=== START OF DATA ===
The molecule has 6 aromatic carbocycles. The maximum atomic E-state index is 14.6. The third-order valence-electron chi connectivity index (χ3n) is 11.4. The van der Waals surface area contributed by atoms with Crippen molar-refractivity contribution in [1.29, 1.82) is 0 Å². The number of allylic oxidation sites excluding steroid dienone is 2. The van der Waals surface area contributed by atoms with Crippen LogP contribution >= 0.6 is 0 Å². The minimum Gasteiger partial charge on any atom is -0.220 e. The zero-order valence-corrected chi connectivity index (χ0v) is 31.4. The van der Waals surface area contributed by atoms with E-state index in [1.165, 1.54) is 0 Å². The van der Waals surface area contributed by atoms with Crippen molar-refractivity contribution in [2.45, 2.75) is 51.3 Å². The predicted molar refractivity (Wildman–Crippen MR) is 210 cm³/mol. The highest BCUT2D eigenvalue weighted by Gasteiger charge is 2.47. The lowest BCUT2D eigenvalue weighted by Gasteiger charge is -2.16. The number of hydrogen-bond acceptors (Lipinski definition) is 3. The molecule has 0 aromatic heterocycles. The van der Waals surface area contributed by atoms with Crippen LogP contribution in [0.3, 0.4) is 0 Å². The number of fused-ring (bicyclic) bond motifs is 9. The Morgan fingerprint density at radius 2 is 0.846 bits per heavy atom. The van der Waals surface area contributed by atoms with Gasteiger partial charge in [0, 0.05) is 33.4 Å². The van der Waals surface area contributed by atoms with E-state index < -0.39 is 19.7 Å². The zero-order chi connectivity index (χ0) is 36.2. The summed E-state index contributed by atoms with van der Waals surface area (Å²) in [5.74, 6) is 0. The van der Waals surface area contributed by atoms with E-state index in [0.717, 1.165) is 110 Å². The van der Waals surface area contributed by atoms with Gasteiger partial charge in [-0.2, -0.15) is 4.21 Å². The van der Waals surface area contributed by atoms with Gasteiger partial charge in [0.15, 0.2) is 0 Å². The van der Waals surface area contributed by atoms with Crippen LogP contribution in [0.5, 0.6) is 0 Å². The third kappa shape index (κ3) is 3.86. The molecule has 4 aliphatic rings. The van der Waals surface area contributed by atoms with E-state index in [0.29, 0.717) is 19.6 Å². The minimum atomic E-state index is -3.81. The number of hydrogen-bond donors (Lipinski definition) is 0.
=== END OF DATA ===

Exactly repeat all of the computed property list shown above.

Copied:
The molecule has 6 aromatic carbocycles. The maximum atomic E-state index is 14.6. The third-order valence-electron chi connectivity index (χ3n) is 11.4. The van der Waals surface area contributed by atoms with Crippen molar-refractivity contribution in [1.29, 1.82) is 0 Å². The number of allylic oxidation sites excluding steroid dienone is 2. The van der Waals surface area contributed by atoms with Crippen LogP contribution >= 0.6 is 0 Å². The minimum Gasteiger partial charge on any atom is -0.220 e. The zero-order valence-corrected chi connectivity index (χ0v) is 31.4. The van der Waals surface area contributed by atoms with E-state index in [1.165, 1.54) is 0 Å². The van der Waals surface area contributed by atoms with Crippen molar-refractivity contribution in [2.45, 2.75) is 51.3 Å². The predicted molar refractivity (Wildman–Crippen MR) is 210 cm³/mol. The highest BCUT2D eigenvalue weighted by Gasteiger charge is 2.47. The lowest BCUT2D eigenvalue weighted by Gasteiger charge is -2.16. The number of hydrogen-bond acceptors (Lipinski definition) is 3. The molecule has 0 aromatic heterocycles. The van der Waals surface area contributed by atoms with Crippen LogP contribution in [0.3, 0.4) is 0 Å². The number of fused-ring (bicyclic) bond motifs is 9. The Morgan fingerprint density at radius 2 is 0.846 bits per heavy atom. The van der Waals surface area contributed by atoms with Gasteiger partial charge in [0, 0.05) is 33.4 Å². The van der Waals surface area contributed by atoms with E-state index < -0.39 is 19.7 Å². The zero-order chi connectivity index (χ0) is 36.2. The summed E-state index contributed by atoms with van der Waals surface area (Å²) in [5.74, 6) is 0. The van der Waals surface area contributed by atoms with E-state index in [0.717, 1.165) is 110 Å². The van der Waals surface area contributed by atoms with Gasteiger partial charge in [-0.2, -0.15) is 4.21 Å². The van der Waals surface area contributed by atoms with Gasteiger partial charge in [0.15, 0.2) is 0 Å². The van der Waals surface area contributed by atoms with Crippen LogP contribution in [0.5, 0.6) is 0 Å². The third kappa shape index (κ3) is 3.86. The molecule has 4 aliphatic rings. The van der Waals surface area contributed by atoms with E-state index in [0.29, 0.717) is 19.6 Å². The minimum atomic E-state index is -3.81. The number of hydrogen-bond donors (Lipinski definition) is 0.